Submission to a foreign jurisdiction is permitted when there is a foreign element. However, choice of jurisdiction is limited to: the residence of the defendant, where the contract is implemented or executed, where the object of the contract is located, or a place related to the dispute. However, related laws stipulate certain contracts for which Chinese law must apply, such as a joint-venture or labour contract.
Chinese law does not expressly provide for the effectiveness and enforceability of a waiver of immunity. There also has not been any precedent case that renders a clear conclusion on this matter.
7.2 Is English or New York law recognised as a valid choice of law in your jurisdiction?
The parties may freely choose the governing law (including English or New York law) if the contract has a foreign element, even if the chosen governing law is not related at all to the disputed contract, with the exception of mandatory application of Chinese law for certain contracts (such as joint venture or labour contracts).
7.3 Would courts recognise a foreign arbitral tribunal award or court judgment? If so, what are the conditions applicable to such recognition?
Foreign arbitral awards are well-recognised by Chinese courts and cannot be overturned except for on procedural and public interest grounds. Foreign court judgments, on the other hand, are subject to stricter scrutiny (including whether the judgment is against Chinese law principles), and can be recognised only if the country where the judgment is rendered and China have signed a bilateral or multilateral agreement, convention, etc. or have 'mutually beneficial relations'.
Section 8. Security
8.1 What types of security are usually seen in project finance transactions in your jurisdiction, and are there any notable exclusions, including assets which cannot be secured?
Types of security include mortgages (such as on the land, house and minerals), share pledges, receivable pledges and guarantor joint liability. Assets that cannot be securitised include: assets involved in a dispute or where ownership and use rights are unknown; assets that have been frozen, seized or are under supervision; public and non-government institution educational facilities, medical and public health facilities and other facilities for the public benefit; land ownership rights, residential possession rights for rural collective land, etc.; and public institutions such as national government institutions, schools, child care centres, hospitals, etc. as well as branches and departments of non-government institutions and businesses cannot be guarantors.
8.2 Would the law of your jurisdiction enforce arrangements whereby debt is subordinated by way of a contractual agreement (including in bankruptcy or insolvency proceedings)?
Section 9. Perfection, priority and enforcement
9.1 How is a security interest in each type of security perfected and how is its priority established?
Security interests may be protected and prioritised through mortgage and pledge registrations with the relevant authorities.
9.2 Are any fees, taxes or other charges payable to perfect a security interest and, if so, are there lawful techniques to minimise or defer them?
There are related fees and taxes which may be contractually transferred to other parties or mitigated by agreement with the local government.
9.3 May a corporate entity, in the capacity of agent or trustee, hold security on behalf of the project lenders as the secured party?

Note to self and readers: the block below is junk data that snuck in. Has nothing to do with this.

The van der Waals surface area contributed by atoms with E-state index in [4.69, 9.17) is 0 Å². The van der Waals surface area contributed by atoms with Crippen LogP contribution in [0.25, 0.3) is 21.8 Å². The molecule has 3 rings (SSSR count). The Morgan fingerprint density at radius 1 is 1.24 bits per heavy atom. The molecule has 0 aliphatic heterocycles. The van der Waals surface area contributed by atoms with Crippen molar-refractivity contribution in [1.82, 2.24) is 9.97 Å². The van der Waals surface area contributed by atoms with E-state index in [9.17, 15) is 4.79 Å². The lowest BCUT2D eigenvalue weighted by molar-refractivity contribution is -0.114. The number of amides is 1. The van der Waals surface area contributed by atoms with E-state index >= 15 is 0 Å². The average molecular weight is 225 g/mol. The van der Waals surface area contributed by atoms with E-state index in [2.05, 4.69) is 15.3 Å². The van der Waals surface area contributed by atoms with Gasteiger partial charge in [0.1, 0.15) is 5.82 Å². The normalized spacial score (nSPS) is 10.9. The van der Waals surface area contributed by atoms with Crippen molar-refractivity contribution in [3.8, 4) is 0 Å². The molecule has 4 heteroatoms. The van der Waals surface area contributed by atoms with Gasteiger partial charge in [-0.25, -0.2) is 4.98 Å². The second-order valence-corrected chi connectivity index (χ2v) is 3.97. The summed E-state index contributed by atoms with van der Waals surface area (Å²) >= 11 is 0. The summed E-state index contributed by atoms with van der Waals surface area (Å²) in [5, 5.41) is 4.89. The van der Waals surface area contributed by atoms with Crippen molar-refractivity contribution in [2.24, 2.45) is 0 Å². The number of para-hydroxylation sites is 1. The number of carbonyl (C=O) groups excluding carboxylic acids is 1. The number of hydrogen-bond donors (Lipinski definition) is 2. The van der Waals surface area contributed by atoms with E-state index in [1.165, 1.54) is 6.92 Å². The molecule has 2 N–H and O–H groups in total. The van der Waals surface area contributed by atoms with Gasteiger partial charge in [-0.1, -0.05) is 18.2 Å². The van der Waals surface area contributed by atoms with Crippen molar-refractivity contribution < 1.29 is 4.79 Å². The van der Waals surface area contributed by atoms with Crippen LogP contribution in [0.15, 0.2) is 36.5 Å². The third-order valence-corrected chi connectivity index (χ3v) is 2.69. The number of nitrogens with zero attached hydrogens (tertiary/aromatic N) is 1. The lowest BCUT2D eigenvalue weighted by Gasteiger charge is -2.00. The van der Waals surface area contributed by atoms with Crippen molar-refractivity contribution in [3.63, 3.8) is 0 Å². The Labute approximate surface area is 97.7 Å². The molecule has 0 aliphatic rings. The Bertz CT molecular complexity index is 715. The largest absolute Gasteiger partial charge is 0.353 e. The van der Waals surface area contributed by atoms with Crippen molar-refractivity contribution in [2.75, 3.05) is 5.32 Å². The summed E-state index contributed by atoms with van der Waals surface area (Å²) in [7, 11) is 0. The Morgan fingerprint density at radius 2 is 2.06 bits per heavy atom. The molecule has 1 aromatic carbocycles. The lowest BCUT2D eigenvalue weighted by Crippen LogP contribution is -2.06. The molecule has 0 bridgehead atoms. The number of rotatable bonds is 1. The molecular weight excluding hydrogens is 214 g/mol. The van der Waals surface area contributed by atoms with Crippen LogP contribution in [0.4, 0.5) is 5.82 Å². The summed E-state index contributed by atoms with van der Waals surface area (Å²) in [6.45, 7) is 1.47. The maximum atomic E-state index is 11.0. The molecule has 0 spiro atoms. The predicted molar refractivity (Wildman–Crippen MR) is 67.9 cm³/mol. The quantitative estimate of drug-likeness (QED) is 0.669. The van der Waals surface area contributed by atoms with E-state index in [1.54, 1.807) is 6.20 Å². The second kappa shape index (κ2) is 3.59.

Section 10. Bankruptcy proceedings and enforcement
10.1 How does a bankruptcy proceeding in respect of the project company affect the ability of a project lender to enforce its rights as a secured party over the collateral/security?
During bankruptcy proceedings, guarantors have priority rights over securitised assets superior to bankruptcy-related costs, debt related to the public benefit, wages, insurance, etc. However, guarantor rights are suspended during the reorganisation period. For bankruptcy reconciliation proceedings, guarantor rights are also suspended before the court issues its decision.
10.2 Outside the context of a bankruptcy proceeding, what steps should a project lender take to enforce its rights as a secured party over the security?
A project lender may also enforce its agreement with the debtor (the mortgagor) such as receive the mortgaged property for a discounted price or auction the property. If the debtor refuses to implement the agreement, the project lender may also file a lawsuit requesting the auction or sale of the mortgaged property as well as priority rights to proceeds.
10.3 What processes, other than court proceedings, are available to seize the assets of the project company in an enforcement? For instance, is contractual enforcement (such as receivership) recognised?
To control project company assets, one might enforce security rights such as chattel mortgages or liens as well as utilise objections to execution and property preservation procedures. Other than conciliation of execution, it presently is not feasible in China to use contractual enforcement.
|About the author|
Jihong Wang is a senior partner at Zhong Lun Law Firm where she co-chairs the infrastructure and real estate department. She is widely recognised as a project financing expert by national and local governments as well as state-owned and private construction companies and financing institutions. For over a decade, she has advised on infrastructure financing, including PPP financing, as well as energy and real estate projects throughout China and in over a dozen countries.
Wang provides comprehensive legal services for project financing relating to transactional structure design, contract negotiations, tendering, construction, transfers and operations, as well as project financing avenues including bond issuance, government sub-loans, financial leasing, collective trusts and loan schemes. She also participates in the post-construction phase such as by introducing and collaborating with strategic partners on capital increases, M&A and asset securitisation.